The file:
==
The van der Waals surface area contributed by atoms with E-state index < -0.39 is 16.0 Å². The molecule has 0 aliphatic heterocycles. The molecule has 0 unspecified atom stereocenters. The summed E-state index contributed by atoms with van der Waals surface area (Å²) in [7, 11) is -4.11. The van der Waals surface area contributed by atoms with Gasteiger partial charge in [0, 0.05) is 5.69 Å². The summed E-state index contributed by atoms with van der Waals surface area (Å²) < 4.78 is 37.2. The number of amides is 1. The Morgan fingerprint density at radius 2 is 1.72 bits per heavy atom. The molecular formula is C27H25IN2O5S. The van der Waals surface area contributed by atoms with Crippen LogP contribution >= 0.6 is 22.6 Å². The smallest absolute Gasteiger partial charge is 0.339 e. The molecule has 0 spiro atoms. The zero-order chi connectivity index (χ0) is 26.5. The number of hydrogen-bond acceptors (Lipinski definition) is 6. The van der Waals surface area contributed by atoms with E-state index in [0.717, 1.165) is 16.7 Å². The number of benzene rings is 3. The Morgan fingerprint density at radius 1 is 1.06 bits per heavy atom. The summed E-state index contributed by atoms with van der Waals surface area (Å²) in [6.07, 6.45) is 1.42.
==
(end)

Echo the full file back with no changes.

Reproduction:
The van der Waals surface area contributed by atoms with E-state index < -0.39 is 16.0 Å². The molecule has 0 aliphatic heterocycles. The molecule has 0 unspecified atom stereocenters. The summed E-state index contributed by atoms with van der Waals surface area (Å²) in [7, 11) is -4.11. The van der Waals surface area contributed by atoms with Gasteiger partial charge in [0, 0.05) is 5.69 Å². The summed E-state index contributed by atoms with van der Waals surface area (Å²) < 4.78 is 37.2. The number of amides is 1. The Morgan fingerprint density at radius 2 is 1.72 bits per heavy atom. The molecular formula is C27H25IN2O5S. The van der Waals surface area contributed by atoms with Crippen LogP contribution >= 0.6 is 22.6 Å². The smallest absolute Gasteiger partial charge is 0.339 e. The molecule has 0 spiro atoms. The zero-order chi connectivity index (χ0) is 26.5. The number of hydrogen-bond acceptors (Lipinski definition) is 6. The van der Waals surface area contributed by atoms with E-state index in [0.717, 1.165) is 16.7 Å². The number of benzene rings is 3. The Morgan fingerprint density at radius 1 is 1.06 bits per heavy atom. The summed E-state index contributed by atoms with van der Waals surface area (Å²) in [6.07, 6.45) is 1.42.